Dental Shortage in Rural Australia Sees People Remove Their Own Teeth Wednesday, September 10, 2014 @ 15:55:13
They call it the outback yank and in many rural areas it’s the only dental care available — you have to pull out your own diseased teeth.
A severe shortage of dentists in rural areas means for a staggering number of rural residents a pair of pliers is the closest they can get to dental care.
The Royal Flying Doctors Service, which two years ago began supplying dental care to 10 outback towns off the back of a semi-trailer, says most of the 1800 patients it’s treated so far have been emergency cases.
“There was long term dental disease that had never been treated, fillings, rotting teeth, people had resorted to their own dental work with pliers,” Anita Hansen the general manager of the Royal Flying Doctor Service Queensland said.
Easier to pull out your own rotten teeth
Many rural people have to drive for over and hour and a half to reach a dentist. “If you don’t have any access to dental services and you’ve got a property you can’t leave and it takes three days to get into town you do what you can,” she explains.
Between 2011 and 2012, the number of dental practitioners in Australia increased from around 18,700 to nearly 19,600.
However, there are half as many dentists per head of population in the bush as there are in the city — 64 dentists per 100,000 people in the cities but only 36 per 100,000 in outer regional areas and just 21 per 100,000 people in remote areas.
In 2004—2006, people living in inner regional areas had the highest average number of decayed missing or filled teeth at 14.75 per person.
The Natonal Rural Health Allaince says the proportion of people with untreated decay varies from 23.5% in major cities to 37.6% in Remote/Very remote areas.
And poor access to fluoridated water in many rural towns means dental problems in the bush are worse.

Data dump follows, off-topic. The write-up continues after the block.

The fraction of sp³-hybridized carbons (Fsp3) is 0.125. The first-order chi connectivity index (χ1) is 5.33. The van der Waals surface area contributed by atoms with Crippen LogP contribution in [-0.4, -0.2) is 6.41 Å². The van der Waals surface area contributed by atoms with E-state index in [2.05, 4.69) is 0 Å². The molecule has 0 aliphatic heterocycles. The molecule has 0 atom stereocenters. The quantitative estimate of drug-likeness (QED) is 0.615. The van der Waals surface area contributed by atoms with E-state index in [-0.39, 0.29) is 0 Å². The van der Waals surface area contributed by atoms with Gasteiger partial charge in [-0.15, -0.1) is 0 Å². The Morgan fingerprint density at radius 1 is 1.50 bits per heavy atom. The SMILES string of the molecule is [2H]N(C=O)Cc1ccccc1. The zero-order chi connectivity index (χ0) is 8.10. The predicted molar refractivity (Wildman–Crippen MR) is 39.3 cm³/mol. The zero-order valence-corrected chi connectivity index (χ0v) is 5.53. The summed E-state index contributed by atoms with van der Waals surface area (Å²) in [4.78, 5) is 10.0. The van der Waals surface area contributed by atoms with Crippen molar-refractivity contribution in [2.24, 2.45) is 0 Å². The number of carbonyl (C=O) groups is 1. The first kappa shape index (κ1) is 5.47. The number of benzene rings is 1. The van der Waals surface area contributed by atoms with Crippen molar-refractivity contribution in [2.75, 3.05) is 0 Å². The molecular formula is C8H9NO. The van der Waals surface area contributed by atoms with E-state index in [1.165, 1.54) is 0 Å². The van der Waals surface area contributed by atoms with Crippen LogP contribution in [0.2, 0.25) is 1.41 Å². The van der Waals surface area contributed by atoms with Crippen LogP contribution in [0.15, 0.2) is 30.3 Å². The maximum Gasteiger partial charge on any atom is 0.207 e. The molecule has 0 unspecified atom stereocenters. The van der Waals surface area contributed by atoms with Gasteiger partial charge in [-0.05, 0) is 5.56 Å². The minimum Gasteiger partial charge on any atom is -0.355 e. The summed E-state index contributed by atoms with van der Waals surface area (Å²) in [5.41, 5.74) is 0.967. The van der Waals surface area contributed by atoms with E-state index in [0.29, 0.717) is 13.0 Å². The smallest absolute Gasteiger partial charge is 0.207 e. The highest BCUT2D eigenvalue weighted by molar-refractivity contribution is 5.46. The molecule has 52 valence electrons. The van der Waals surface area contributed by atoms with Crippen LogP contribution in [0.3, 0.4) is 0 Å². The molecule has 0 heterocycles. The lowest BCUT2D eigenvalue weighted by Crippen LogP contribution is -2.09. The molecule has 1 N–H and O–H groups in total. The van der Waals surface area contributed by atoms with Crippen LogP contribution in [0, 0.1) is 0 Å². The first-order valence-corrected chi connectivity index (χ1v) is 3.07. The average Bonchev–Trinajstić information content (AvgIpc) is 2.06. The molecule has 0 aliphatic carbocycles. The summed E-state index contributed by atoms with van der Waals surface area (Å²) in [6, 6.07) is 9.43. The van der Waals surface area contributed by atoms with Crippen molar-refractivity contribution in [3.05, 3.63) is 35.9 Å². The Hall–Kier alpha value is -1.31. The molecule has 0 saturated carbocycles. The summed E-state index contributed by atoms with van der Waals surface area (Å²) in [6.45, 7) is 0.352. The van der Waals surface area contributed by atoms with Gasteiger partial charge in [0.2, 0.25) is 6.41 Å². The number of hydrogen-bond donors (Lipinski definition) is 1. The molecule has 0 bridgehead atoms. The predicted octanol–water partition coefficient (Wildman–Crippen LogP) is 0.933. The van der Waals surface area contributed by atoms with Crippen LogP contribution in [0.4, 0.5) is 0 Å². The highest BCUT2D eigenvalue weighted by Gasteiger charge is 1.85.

Bronwyn Christensen whose family farms cattle near the central Queensland town of Theodore says it’s a one and a half-hour drive to the nearest dentist and when the Royal Flying Doctor truck rolled into her town it was fully booked.
There is a dental chair in the town of Biloela that services an area of 12,000 people but there is no dentist. “The issue is recruitment, trying to get people out of the coast to the inland, it’s the same problem we have attracting doctors,” she says.
Dental care matters because it can affect your general health. More than 63,000 Australians are hospitalised each year for preventable dental conditions, it’s the third highest reason for acute preventable hospital admissions.
Oral cancer is the eighth most common cancer in Australia and dental disease has been linked to heart disease, diabetes, stroke and low birth weight babies.
Chief Investigator, Centre for Research Excellence in Primary Oral Health Care, and an employee of the Universities of Tasmania and Adelaide, Dr Leonard Crocombe, says the main reason there are so few dentists in the bush is they can’t make money.
“You need at least 3,000 patients for a dentist to make money, more than you’d need for a doctor,’ he says.
Even if there are enough patients, low incomes in the bush mean many rural residents can’t afford dental care even if it is on offer.
There are around 400,000 people on waiting lists for government funded public dental clinics around Australia and waiting times are up to five years, most of this care is supplied in major cities, far from the neediest in the bush.
A big increase in the number of overseas trained dentists coming to Australia and an expansion of dental schools from five to nine, many of them in rural areas, has seen a huge increase in dentist numbers to the extent that it is feared there is now an oversupply in the cities.
”The concern is that without targeted policies, we could end up with those who are currently receiving dental care receiving more elaborate dental care, while those who currently can’t access dental care, will still not be able to get it,” Dr Crocombe says.
By establishing dental schools in the bush it’s hoped country people will be attracted to study the profession and stay in their local area but Dr Crocombe says we are still waiting for the evidence to come in.
The Government offers a Dental Relocation and Infrastructure Support Scheme (DRISS) that pays dentists between $15,000 to $120,000 to relocate to rural areas and Infrastructure Grants up to $370,000. This should help solve the shortage in the bush but Dr Crocombe says his PhD student, Diana Godwin has found dental practitioners who left rural areas wanted better schooling for their kids and employment for their partner.
Long-term retention relied on ensuring the dentist was involved in the community and enjoying the lifestyle. Fluoridating the water in small rural communities would help combat dental disease in the bush. Experts want the Health Workforce Australia report which has projections on dentist numbers to be released so workforce planning can be undertaken.
The Children Dental Benefits Schedule which provides $1,000 worth of Medicare funded dental care for kids every two years should be expanded to include adults in the bush.
Article: News Limited
SEPTEMBER 07, 2014